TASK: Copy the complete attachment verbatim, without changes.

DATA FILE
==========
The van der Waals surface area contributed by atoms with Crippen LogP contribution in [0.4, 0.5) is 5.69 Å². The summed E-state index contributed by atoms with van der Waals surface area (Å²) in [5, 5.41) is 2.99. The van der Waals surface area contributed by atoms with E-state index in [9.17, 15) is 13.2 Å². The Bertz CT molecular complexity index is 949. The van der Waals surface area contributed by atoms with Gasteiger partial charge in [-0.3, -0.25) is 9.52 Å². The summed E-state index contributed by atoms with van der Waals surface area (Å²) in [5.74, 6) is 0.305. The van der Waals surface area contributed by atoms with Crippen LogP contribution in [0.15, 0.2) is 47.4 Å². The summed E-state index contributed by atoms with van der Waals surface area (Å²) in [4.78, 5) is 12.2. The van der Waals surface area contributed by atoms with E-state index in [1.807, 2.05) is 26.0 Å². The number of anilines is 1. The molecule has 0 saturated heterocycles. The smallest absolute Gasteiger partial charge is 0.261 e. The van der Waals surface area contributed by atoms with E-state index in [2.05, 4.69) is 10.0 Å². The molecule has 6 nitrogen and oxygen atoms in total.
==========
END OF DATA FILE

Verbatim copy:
The van der Waals surface area contributed by atoms with Crippen LogP contribution in [0.4, 0.5) is 5.69 Å². The summed E-state index contributed by atoms with van der Waals surface area (Å²) in [5, 5.41) is 2.99. The van der Waals surface area contributed by atoms with E-state index in [9.17, 15) is 13.2 Å². The Bertz CT molecular complexity index is 949. The van der Waals surface area contributed by atoms with Gasteiger partial charge in [-0.3, -0.25) is 9.52 Å². The summed E-state index contributed by atoms with van der Waals surface area (Å²) in [5.74, 6) is 0.305. The van der Waals surface area contributed by atoms with Crippen LogP contribution in [0.15, 0.2) is 47.4 Å². The summed E-state index contributed by atoms with van der Waals surface area (Å²) in [4.78, 5) is 12.2. The van der Waals surface area contributed by atoms with E-state index in [1.807, 2.05) is 26.0 Å². The number of anilines is 1. The molecule has 0 saturated heterocycles. The smallest absolute Gasteiger partial charge is 0.261 e. The van der Waals surface area contributed by atoms with E-state index in [2.05, 4.69) is 10.0 Å². The molecule has 6 nitrogen and oxygen atoms in total.